That bet paid off handsomely and Schmidt turned the company into a financial juggernaut. It has a market capitalization today of more than $381 billion. Its shares have risen 78 percent since Page returned to the top job and closed yesterday at $565.
But as the Mountain View, California-based company has grown, so has the bureaucracy. In 2001, the company had 400 employees; it now employs more than 40,000 worldwide. As Schmidt's CEO tenure approached a decade, the company's growth spawned reports of complaints from some in the rank-and-file, who voiced unhappiness at the giant company's more lumbering pace compared with the go-go days.
"[Schmidt] was a very conventional CEO working for an unconventional company," said Kessler. "And the reason it was unconventional was because of its founders."
Criticism of the company struck a chord. When the New York Times ran a front page story in 2010 calling out Google's increasingly stifling atmosphere, the company reportedly demanded that reporter be taken off the beat. Two months later, Google announced a change at the top to reinvigorate the company. Schmidt stayed on as executive chairman.
The move put Page, now age 41, back in charge. He rejiggered his executive team, refocused projects, and lost his voice, forcing him to stay mum through several quarters of earnings conference calls and the company's annual meeting last year.
But he found his words at Google I/O last year, spending more than half an hour on stage to deliver an impassioned pitch to reduce negativity in the tech industry, and asking developers to help use technology to improve lives.
He may take the stage again Wednesday and address the more than 6,000 developers expected to attend. While I/O is pegged as a conference for developers -- Apple and Facebook stage similar gatherings each year -- the goal is more than just to woo coders and designers. "These events establish a vision for broad constituencies," Kessler said. "They have become equivalent to their State of the Union."
And while Page's Google has often projected moon shots as its above-the-fold headline, this year's likely announcements seem more like low-risk bets than Hail Marys. Last year's keynote, which brought us announcements like Google Play Music and new Google Plus photo features, had the same feel: more workmanlike and less audacious.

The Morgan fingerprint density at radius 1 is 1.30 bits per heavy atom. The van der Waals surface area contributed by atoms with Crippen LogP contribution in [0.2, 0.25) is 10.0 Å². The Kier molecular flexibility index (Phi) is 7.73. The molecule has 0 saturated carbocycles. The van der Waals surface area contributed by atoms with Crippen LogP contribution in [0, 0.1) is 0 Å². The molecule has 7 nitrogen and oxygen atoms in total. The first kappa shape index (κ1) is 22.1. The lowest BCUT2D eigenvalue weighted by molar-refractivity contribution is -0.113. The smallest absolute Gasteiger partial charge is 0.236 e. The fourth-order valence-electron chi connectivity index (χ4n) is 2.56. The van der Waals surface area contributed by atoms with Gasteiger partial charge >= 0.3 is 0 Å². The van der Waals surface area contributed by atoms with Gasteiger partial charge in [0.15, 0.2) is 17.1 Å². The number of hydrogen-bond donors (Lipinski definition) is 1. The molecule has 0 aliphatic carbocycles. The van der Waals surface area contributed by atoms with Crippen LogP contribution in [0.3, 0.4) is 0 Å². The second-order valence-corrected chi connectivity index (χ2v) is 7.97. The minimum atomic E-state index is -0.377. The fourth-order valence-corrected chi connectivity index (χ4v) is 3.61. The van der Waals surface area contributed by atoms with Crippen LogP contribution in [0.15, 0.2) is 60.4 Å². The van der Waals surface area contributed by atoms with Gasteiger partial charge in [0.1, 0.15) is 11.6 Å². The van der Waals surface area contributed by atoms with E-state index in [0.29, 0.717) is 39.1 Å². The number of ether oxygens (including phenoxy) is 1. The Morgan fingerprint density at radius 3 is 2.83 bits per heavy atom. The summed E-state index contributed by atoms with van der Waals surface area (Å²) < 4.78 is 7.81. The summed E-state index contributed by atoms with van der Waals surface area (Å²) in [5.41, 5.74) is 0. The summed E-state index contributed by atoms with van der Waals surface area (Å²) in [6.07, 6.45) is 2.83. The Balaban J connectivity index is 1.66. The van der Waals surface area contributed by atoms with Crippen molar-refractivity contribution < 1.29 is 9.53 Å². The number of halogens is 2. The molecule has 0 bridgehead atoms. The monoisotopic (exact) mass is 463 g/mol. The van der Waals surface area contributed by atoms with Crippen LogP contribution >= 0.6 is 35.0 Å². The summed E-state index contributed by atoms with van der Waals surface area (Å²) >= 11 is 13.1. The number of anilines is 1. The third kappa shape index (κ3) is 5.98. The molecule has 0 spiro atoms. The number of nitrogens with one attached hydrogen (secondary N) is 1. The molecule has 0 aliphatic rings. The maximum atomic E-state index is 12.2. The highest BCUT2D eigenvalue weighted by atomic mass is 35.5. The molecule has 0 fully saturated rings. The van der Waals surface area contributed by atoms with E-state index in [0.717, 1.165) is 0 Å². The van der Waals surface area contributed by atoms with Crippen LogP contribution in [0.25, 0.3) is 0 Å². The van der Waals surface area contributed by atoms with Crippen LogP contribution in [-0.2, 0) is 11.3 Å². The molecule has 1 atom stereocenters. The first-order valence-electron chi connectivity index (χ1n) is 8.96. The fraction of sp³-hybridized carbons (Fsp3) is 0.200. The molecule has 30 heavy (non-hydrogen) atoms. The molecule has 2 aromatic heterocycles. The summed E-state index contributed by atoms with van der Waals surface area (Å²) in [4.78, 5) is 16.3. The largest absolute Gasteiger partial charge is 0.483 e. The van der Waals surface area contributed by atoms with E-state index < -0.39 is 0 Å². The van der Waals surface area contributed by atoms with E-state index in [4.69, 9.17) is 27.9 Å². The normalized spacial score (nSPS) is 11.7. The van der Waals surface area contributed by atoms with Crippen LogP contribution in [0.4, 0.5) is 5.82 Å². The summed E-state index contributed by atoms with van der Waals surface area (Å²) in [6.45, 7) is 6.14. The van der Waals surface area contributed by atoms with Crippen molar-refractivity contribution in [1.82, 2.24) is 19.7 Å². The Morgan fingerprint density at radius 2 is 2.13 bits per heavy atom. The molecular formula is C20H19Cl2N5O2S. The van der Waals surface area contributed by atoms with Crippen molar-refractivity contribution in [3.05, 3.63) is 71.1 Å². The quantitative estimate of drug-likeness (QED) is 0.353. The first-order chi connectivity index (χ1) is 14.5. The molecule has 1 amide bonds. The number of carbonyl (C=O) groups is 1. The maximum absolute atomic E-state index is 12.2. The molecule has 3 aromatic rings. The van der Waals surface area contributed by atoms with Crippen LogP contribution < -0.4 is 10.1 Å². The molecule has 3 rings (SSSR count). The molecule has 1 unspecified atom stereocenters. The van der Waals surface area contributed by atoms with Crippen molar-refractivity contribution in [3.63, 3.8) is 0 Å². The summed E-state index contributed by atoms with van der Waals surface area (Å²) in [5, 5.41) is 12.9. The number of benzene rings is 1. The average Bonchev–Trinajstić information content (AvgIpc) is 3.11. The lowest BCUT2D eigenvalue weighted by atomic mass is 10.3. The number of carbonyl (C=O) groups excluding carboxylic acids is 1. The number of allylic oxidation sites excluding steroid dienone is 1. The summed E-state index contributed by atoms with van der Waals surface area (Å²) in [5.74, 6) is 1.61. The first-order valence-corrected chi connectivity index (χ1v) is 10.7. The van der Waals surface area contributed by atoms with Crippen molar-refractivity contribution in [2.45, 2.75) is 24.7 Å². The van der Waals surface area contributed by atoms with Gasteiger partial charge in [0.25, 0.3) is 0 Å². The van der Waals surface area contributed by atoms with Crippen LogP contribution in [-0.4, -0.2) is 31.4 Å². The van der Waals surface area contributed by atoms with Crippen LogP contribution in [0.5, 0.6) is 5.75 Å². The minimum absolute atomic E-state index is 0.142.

Though none of this should be surprising. Page has espoused this dualistic philosophy since the moment he conceived of Google. In 2009, Page gave the commencement address at his alma mater, the University of Michigan, and described his seminal dream:
"You know what it's like to wake up in the middle of the night with a vivid dream? And you know how if you don't have a pencil and pad by the bed to write it down, it will be completely gone the next morning? Well, I had one of those dreams when I was 23. When I suddenly woke up, I was thinking: What if we could download the whole Web, and just keep the links? And I grabbed a pen and started writing. Sometimes it is important to wake up and stop dreaming. I spent the middle of that night scribbling out the details and convincing myself it would work.
"Soon after, I told my advisor, Terry Winograd, it would take a couple of weeks to download the Web. He nodded knowingly, fully aware it would take much longer, but wise enough to not tell me."
Bringing the company into the categories they should be in are the prudent "wake up and stop dreaming" moments.
Still, though moon shots aren't always on the docket, they are nevertheless why Page was brought back in to lead the company. Before he retook the CEO job, he was instrumental in starting the Google X lab in 2010, which oversees many of the company's out-there projects, like Glass and driverless cars. Brin now devotes his time to overseeing Google X projects.
Perhaps in the almost 20 years since he had that dream, Page's mindset has evolved to becoming more like his master's adviser -- greenlighting crazy ideas from his team, and wise enough not to dissuade them. Or maybe Page is still as naive as he was at 23, and everyone else has learned not to bring him down to earth.